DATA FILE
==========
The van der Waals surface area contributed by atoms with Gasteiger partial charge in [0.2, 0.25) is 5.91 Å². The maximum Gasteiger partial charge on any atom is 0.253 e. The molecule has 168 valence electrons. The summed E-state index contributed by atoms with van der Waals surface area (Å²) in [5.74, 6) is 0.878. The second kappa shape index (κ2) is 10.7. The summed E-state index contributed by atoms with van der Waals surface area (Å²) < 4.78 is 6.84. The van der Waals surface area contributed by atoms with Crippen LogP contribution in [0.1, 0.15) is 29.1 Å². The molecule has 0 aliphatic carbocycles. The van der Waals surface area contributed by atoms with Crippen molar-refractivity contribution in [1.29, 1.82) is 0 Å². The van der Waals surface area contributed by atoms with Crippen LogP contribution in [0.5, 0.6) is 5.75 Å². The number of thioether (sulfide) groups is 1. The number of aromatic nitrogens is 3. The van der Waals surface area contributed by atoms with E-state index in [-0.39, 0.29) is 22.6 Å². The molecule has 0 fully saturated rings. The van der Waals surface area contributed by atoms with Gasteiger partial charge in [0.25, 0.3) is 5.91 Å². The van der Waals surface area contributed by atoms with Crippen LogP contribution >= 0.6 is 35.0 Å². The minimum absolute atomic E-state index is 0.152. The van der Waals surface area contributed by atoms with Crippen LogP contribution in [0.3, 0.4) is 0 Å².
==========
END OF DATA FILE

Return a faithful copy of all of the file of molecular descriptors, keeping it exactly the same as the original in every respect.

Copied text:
The van der Waals surface area contributed by atoms with Gasteiger partial charge in [0.2, 0.25) is 5.91 Å². The maximum Gasteiger partial charge on any atom is 0.253 e. The molecule has 168 valence electrons. The summed E-state index contributed by atoms with van der Waals surface area (Å²) in [5.74, 6) is 0.878. The second kappa shape index (κ2) is 10.7. The summed E-state index contributed by atoms with van der Waals surface area (Å²) < 4.78 is 6.84. The van der Waals surface area contributed by atoms with Crippen LogP contribution in [0.1, 0.15) is 29.1 Å². The molecule has 0 aliphatic carbocycles. The van der Waals surface area contributed by atoms with Crippen molar-refractivity contribution in [1.29, 1.82) is 0 Å². The van der Waals surface area contributed by atoms with Crippen LogP contribution in [0.5, 0.6) is 5.75 Å². The number of thioether (sulfide) groups is 1. The number of aromatic nitrogens is 3. The van der Waals surface area contributed by atoms with E-state index in [-0.39, 0.29) is 22.6 Å². The molecule has 0 fully saturated rings. The van der Waals surface area contributed by atoms with Gasteiger partial charge in [0.25, 0.3) is 5.91 Å². The van der Waals surface area contributed by atoms with Crippen LogP contribution >= 0.6 is 35.0 Å². The minimum absolute atomic E-state index is 0.152. The van der Waals surface area contributed by atoms with Crippen LogP contribution in [0.3, 0.4) is 0 Å².